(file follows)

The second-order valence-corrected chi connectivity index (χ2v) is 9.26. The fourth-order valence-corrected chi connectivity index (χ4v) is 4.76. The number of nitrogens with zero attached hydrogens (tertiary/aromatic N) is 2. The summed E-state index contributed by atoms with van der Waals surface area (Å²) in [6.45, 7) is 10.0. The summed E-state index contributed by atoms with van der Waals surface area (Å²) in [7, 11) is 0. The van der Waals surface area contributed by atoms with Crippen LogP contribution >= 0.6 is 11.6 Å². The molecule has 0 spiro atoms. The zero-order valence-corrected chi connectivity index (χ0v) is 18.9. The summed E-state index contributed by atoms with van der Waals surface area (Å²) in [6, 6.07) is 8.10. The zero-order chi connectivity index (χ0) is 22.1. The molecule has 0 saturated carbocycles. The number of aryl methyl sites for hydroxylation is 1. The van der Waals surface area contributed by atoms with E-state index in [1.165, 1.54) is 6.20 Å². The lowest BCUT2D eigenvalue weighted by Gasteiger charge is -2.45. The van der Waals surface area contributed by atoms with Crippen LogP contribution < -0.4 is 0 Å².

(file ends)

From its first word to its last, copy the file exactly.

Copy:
The second-order valence-corrected chi connectivity index (χ2v) is 9.26. The fourth-order valence-corrected chi connectivity index (χ4v) is 4.76. The number of nitrogens with zero attached hydrogens (tertiary/aromatic N) is 2. The summed E-state index contributed by atoms with van der Waals surface area (Å²) in [6.45, 7) is 10.0. The summed E-state index contributed by atoms with van der Waals surface area (Å²) in [7, 11) is 0. The van der Waals surface area contributed by atoms with Crippen LogP contribution >= 0.6 is 11.6 Å². The molecule has 0 spiro atoms. The zero-order valence-corrected chi connectivity index (χ0v) is 18.9. The summed E-state index contributed by atoms with van der Waals surface area (Å²) in [6, 6.07) is 8.10. The zero-order chi connectivity index (χ0) is 22.1. The molecule has 0 saturated carbocycles. The number of aryl methyl sites for hydroxylation is 1. The van der Waals surface area contributed by atoms with E-state index in [1.165, 1.54) is 6.20 Å². The lowest BCUT2D eigenvalue weighted by Gasteiger charge is -2.45. The van der Waals surface area contributed by atoms with Crippen LogP contribution < -0.4 is 0 Å².